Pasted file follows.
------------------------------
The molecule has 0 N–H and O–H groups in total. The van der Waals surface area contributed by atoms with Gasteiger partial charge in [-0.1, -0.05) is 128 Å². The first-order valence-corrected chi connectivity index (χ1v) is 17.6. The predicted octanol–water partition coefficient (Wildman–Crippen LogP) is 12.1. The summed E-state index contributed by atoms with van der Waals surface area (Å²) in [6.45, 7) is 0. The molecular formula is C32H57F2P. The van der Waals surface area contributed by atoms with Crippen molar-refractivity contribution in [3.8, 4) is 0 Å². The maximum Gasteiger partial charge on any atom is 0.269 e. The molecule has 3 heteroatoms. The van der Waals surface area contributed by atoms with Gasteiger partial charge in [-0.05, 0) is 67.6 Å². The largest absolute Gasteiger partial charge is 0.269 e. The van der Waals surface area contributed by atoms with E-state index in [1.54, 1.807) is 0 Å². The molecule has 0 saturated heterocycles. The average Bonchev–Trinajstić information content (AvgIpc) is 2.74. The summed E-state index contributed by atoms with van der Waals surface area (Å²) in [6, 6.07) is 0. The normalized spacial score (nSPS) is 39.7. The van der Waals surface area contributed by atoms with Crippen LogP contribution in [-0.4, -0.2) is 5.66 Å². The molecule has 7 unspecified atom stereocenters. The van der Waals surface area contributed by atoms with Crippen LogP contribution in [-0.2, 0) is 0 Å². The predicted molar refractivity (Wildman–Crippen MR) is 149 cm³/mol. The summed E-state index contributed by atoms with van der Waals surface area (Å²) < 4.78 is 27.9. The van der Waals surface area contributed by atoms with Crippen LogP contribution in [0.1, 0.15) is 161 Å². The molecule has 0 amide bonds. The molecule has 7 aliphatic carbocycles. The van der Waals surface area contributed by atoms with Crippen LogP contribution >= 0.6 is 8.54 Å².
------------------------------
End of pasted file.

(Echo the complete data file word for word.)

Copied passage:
The molecule has 0 N–H and O–H groups in total. The van der Waals surface area contributed by atoms with Gasteiger partial charge in [-0.1, -0.05) is 128 Å². The first-order valence-corrected chi connectivity index (χ1v) is 17.6. The predicted octanol–water partition coefficient (Wildman–Crippen LogP) is 12.1. The summed E-state index contributed by atoms with van der Waals surface area (Å²) in [6.45, 7) is 0. The molecular formula is C32H57F2P. The van der Waals surface area contributed by atoms with Crippen molar-refractivity contribution in [3.8, 4) is 0 Å². The maximum Gasteiger partial charge on any atom is 0.269 e. The molecule has 3 heteroatoms. The van der Waals surface area contributed by atoms with Gasteiger partial charge in [-0.05, 0) is 67.6 Å². The largest absolute Gasteiger partial charge is 0.269 e. The van der Waals surface area contributed by atoms with E-state index in [1.54, 1.807) is 0 Å². The molecule has 0 saturated heterocycles. The average Bonchev–Trinajstić information content (AvgIpc) is 2.74. The summed E-state index contributed by atoms with van der Waals surface area (Å²) in [6, 6.07) is 0. The normalized spacial score (nSPS) is 39.7. The van der Waals surface area contributed by atoms with Crippen LogP contribution in [-0.4, -0.2) is 5.66 Å². The molecule has 7 unspecified atom stereocenters. The van der Waals surface area contributed by atoms with Crippen LogP contribution in [-0.2, 0) is 0 Å². The predicted molar refractivity (Wildman–Crippen MR) is 149 cm³/mol. The summed E-state index contributed by atoms with van der Waals surface area (Å²) < 4.78 is 27.9. The van der Waals surface area contributed by atoms with Crippen LogP contribution in [0.1, 0.15) is 161 Å². The molecule has 0 amide bonds. The molecule has 7 aliphatic carbocycles. The van der Waals surface area contributed by atoms with Crippen LogP contribution >= 0.6 is 8.54 Å².